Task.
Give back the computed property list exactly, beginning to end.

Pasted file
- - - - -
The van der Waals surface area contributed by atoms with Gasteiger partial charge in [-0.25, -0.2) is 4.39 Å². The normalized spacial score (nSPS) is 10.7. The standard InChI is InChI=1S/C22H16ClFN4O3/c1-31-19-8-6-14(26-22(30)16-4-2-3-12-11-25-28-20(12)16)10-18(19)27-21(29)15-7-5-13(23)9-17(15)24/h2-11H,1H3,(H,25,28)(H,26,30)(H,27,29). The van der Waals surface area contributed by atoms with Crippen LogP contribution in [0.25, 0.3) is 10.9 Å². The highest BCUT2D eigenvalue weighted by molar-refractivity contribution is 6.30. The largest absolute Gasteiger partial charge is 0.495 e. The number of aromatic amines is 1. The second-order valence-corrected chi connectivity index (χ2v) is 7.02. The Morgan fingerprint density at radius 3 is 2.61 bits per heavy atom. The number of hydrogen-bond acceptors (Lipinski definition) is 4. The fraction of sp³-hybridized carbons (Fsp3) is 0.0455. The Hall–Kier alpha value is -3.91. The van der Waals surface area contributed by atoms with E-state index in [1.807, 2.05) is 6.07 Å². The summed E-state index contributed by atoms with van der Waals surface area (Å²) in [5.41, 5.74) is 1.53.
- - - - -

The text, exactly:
The van der Waals surface area contributed by atoms with Gasteiger partial charge in [-0.25, -0.2) is 4.39 Å². The normalized spacial score (nSPS) is 10.7. The standard InChI is InChI=1S/C22H16ClFN4O3/c1-31-19-8-6-14(26-22(30)16-4-2-3-12-11-25-28-20(12)16)10-18(19)27-21(29)15-7-5-13(23)9-17(15)24/h2-11H,1H3,(H,25,28)(H,26,30)(H,27,29). The van der Waals surface area contributed by atoms with Crippen LogP contribution in [0.25, 0.3) is 10.9 Å². The highest BCUT2D eigenvalue weighted by molar-refractivity contribution is 6.30. The largest absolute Gasteiger partial charge is 0.495 e. The number of aromatic amines is 1. The second-order valence-corrected chi connectivity index (χ2v) is 7.02. The Morgan fingerprint density at radius 3 is 2.61 bits per heavy atom. The number of hydrogen-bond acceptors (Lipinski definition) is 4. The fraction of sp³-hybridized carbons (Fsp3) is 0.0455. The Hall–Kier alpha value is -3.91. The van der Waals surface area contributed by atoms with E-state index in [1.807, 2.05) is 6.07 Å². The summed E-state index contributed by atoms with van der Waals surface area (Å²) in [5.41, 5.74) is 1.53.